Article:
Minouk Lim: Jump Cut
August 23 – October 28, 2008
Art Sonje Center
Minouk Lim: Jump Cut
Art Sonje Center presents “Jump Cut” the solo show of MinoukLim, who has striven to push the boundary of art not as completion of artistic work but as disclosure and sharing of artistic process.
The exhibition “Jump Cut” begins with imaging what is lack in the gaps between jump cuts through the sensational stimuli and accidental encounters generated by irregular movements, searching for what will genuinely make possible the freedom and liberation in the ultimate sense given to artists as well as the viewers by exhibitions.
Then, what is a jump cut? It is a film-editing technique in which actors or actresses’ actions abruptly ‘jump’ time within the identical setting of a scene. As is known to all, Korean society had been a predominantly agricultural state until only 60 years ago, and accordingly, the common memories and sensibilities of the people of the country had (or has) been in relation with nature for an age. However, the ideology of growth and development enforced upon them a history of sacrifices, of ‘tears and sweats’, resulting in the so-called ‘Miracle of Han River’ The development civilization dashing at a tremendous speed is still under way to create and leave behind new countless patterns of the relations between adaptation and maladaptation, just like the now-changing climate of Korea from that of the temperate zone to that of the subtropical one. Turning its eyes on the creative process peculiar to or attributed to this kind of space and time, and starting with the stories that the artist ‘heard, witnessed, and learned from others’ while jump cutting the memories and observations of the various lives of various generations, the exhibition shows the viewers over the ‘open devices’ with which they can build up their own narrative.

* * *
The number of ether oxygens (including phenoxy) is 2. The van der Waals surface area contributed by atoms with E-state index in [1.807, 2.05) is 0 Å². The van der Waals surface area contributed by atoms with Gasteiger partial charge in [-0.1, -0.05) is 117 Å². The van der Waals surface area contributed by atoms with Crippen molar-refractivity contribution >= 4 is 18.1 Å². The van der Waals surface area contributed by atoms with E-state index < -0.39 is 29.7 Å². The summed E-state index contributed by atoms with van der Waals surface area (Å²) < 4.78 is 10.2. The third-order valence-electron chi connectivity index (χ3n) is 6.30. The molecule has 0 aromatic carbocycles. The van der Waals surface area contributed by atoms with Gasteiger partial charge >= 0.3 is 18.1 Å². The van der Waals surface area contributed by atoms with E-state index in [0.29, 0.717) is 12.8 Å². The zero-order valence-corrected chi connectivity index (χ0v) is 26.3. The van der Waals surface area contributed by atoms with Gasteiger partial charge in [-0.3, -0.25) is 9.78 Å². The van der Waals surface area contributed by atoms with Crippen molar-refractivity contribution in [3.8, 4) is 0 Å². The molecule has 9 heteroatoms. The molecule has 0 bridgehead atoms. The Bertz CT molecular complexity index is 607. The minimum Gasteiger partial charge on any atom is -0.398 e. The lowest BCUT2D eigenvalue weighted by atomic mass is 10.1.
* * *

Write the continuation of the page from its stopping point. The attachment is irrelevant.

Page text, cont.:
In this solo exhibition, the extraordinary preoccupations with water, speed, rainy days, or the textures of the documents ―which is, on the other hand, following the changing relations between gathering and dispersing, or throwing off weight, or uncovering surfaces― will show another kind of movement: what is not the tragedy of time difference, what is neither too early nor too late, and what is occurring in instant and accidental encounters and temporary relations. Significantly, in the case of the artist, the working processes themselves are embedded in as well as the memories (as the motive power) of the lives of different generations, which were compressed and omitted during the Korean modernization process, finally being appropriated as a methodology to produce new possibilities.
Now, the globalized economic structure appears as the national goal and desire which should be accomplished through growth and development, while Korea is switching over to a multi-cultural society. In this situation, the exhibition attempts to examine and ask about the forgotten relations and observations buried between the numerous jump cuts, or in the crevices, before the advent of ‘Miracle of Han River.’
Ultimately, this is all for recalling that we are belong to the shared collective fate, we are all have the archetype of the forgotten Carnival, missed between the jump cuts in modernization process.